Fortunately, an appeals court overturned Smith’s ruling 2-1 and allowed Doe to obtain an abortion. But it should never have come to that. This girl should not have had to go through two court proceedings just to get an abortion.

In fact, she had to go through two proceedings just to get information about getting an abortion—something that was then used against her.

According to the appeal ruling, Smith had asked Doe what she knew about the abortion process and possible side effects. She said she’d gone to a local clinic to get a sonogram and information about the abortion pill, but was turned away and told she needed to get the judicial bypass before they could even talk to her. So she found what she could on Google, which she admitted to the judge she knew was not always a reliable source.

This lack of information was then used against her, by Smith and also by the one appellate judge who ruled against overturning the original decision. “The trial court expressed grave concerns about her ability to identify immediate health risks and obtain proper medical treatment because she does not have sufficient ability to understand the risks,” that judge wrote in his dissent.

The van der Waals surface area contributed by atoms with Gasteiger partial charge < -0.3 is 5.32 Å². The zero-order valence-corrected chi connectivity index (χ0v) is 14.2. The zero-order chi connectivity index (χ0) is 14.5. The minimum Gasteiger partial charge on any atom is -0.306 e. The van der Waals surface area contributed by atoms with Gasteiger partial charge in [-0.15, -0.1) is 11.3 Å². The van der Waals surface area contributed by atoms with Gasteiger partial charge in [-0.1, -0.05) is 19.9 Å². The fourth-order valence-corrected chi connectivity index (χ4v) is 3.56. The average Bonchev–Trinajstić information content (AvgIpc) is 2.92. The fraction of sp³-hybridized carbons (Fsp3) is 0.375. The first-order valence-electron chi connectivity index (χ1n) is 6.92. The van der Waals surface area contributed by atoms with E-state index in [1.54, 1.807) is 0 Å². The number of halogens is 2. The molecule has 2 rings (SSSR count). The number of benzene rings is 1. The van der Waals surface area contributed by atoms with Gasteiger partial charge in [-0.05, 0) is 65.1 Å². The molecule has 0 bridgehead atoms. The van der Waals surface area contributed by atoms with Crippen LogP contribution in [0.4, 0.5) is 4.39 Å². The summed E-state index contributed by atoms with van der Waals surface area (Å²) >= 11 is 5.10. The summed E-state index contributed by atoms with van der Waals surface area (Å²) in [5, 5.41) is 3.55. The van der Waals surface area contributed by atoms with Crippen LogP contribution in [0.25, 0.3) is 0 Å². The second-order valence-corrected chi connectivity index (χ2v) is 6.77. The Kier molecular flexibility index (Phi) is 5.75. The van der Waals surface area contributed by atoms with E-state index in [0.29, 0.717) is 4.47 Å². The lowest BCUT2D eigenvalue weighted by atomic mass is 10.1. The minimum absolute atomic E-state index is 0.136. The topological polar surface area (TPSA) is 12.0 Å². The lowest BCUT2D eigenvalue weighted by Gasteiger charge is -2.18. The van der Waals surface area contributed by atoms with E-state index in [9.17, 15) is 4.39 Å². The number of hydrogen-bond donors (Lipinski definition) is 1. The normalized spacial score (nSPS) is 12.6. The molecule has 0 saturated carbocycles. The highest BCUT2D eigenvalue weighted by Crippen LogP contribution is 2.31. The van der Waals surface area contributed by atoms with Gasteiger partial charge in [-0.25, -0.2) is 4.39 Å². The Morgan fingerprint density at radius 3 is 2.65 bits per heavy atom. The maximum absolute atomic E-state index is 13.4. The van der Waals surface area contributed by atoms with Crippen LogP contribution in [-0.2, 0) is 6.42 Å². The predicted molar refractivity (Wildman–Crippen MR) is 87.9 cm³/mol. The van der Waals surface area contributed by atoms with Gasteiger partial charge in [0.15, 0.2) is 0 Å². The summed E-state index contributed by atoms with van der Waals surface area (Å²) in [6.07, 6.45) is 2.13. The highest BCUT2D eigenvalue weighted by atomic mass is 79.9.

So Doe was being denied judicial bypass because she didn’t have the information she was legally unable to obtain without already having the bypass.

This is not the only absurd gap in logic evident in Smith’s ruling because this was never about caring for her, it’s about exerting power over vulnerable people. Smith also appears to have cited the fact that Doe doesn’t have any responsibility in caring for her younger siblings as a sign of her lack of maturity. Except Doe doesn’t seem to have any younger siblings.

Smith framed the fact that Doe doesn’t have to pay for housing (she lives with her family) or her cell phone bill, as well as the fact that she doesn’t have a driver’s license, as evidence that she doesn’t have a lot of responsibilities in her life, as if this means she must lack maturity. But that’s clearly false. She has a job and works upwards of 25 hours a week. She has two credit cards and $1,600 in savings. The decision not to drive doesn’t sound like it was hers, but on her father’s insistence.